The screenshots are certainly an interesting contrast in styles; cars and Italian locales that are clearly computer-generated, but with the same old Lupin and gang as the 70’s series.

    I haven’t followed anime closely since about 2010, so I wasn’t aware that they made a Fujiko spin-off series. Seems like a bad idea; all of Lupin’s sidekicks, while entertaining in their limited roles, are one-dimensional and under-developed when the spotlight shone on them. The various one-off episodes that focused on Jigen, Goemon, Zenigata, and Fujiko, rare as they were, bear this out. Of the four, Fujiko was the least interesting.

    I can’t imagine there was an artistic reason for the spin-off series, only a desperate attempt to appeal to the tastes of the disgusting Tokyo otaku who (sadly) drive most of the anime industry nowadays. This would have been right around the time when dreck like “Queen’s Blade” and other softcore porn was all the rage. So why not focus on the series’ sexpot? Or that’s how they thought.

  • Xavier Basora says:

    what’s otaku and does it diminish anime?

    Could the sidekicks be better developed?


    • Nathan says:

      Otaku are obsessive hardcore fans, and the problems (and collapse) of anime in 2006-2011 are due to the medium catering only to their tastes. Kevyn’s article on the siloing of genres also applies here.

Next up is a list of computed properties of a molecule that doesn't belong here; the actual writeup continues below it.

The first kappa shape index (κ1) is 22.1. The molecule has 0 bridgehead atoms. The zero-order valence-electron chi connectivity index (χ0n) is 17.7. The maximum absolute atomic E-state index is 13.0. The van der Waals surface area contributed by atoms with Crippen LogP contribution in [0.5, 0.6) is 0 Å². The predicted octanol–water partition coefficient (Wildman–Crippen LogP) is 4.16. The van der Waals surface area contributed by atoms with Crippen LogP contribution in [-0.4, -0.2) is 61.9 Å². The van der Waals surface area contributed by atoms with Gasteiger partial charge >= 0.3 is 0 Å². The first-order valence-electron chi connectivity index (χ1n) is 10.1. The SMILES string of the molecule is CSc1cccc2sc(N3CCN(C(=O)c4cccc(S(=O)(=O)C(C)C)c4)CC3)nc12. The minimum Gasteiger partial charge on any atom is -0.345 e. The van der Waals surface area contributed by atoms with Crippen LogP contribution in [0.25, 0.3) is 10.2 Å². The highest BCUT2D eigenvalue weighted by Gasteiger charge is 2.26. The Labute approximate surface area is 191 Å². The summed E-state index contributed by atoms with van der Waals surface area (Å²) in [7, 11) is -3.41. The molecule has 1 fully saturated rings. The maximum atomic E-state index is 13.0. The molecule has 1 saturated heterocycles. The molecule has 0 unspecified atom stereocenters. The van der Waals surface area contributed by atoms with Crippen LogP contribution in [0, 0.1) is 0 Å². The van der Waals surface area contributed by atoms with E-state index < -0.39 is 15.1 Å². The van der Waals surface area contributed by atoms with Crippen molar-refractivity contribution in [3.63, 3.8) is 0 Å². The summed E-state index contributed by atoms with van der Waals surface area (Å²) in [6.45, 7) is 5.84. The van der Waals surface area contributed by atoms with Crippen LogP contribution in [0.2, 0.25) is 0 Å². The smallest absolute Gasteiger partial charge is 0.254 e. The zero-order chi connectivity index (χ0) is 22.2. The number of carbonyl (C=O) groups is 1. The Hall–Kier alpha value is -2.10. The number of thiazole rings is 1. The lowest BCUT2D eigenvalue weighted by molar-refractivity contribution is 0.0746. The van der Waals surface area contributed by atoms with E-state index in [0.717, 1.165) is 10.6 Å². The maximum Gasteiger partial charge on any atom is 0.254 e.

As for fleshing out Jigen and Goemon, I actually thought “Jigen’s Gravestone” was a decent try, but I’ll get to that on Sunday. But the main relationships are Lupin and Fujiko’s flirtations and Lupin and Zenigata’s chases

  • Xavier Basora says:

    Thanks. Out of curiosity what majes otaku tastes disordered?
    I look forward to the future posts.


    • Nathan says:

      In general, extremists–and otaku count as such–tend to push out other points of view. In media, the genre starts copying itself instead of innovating, chasing after the certain money of the otaku instead of taking risks that would increase mass appeal and more money.

      In anime, this led to weak male characters that no woman would chase being fawned over by harems full of oversexualized tween-aged personality quirks. TV shows became vehicles to push overpriced merchandise, and often sold fewer DVDs than many science fiction authors sell books.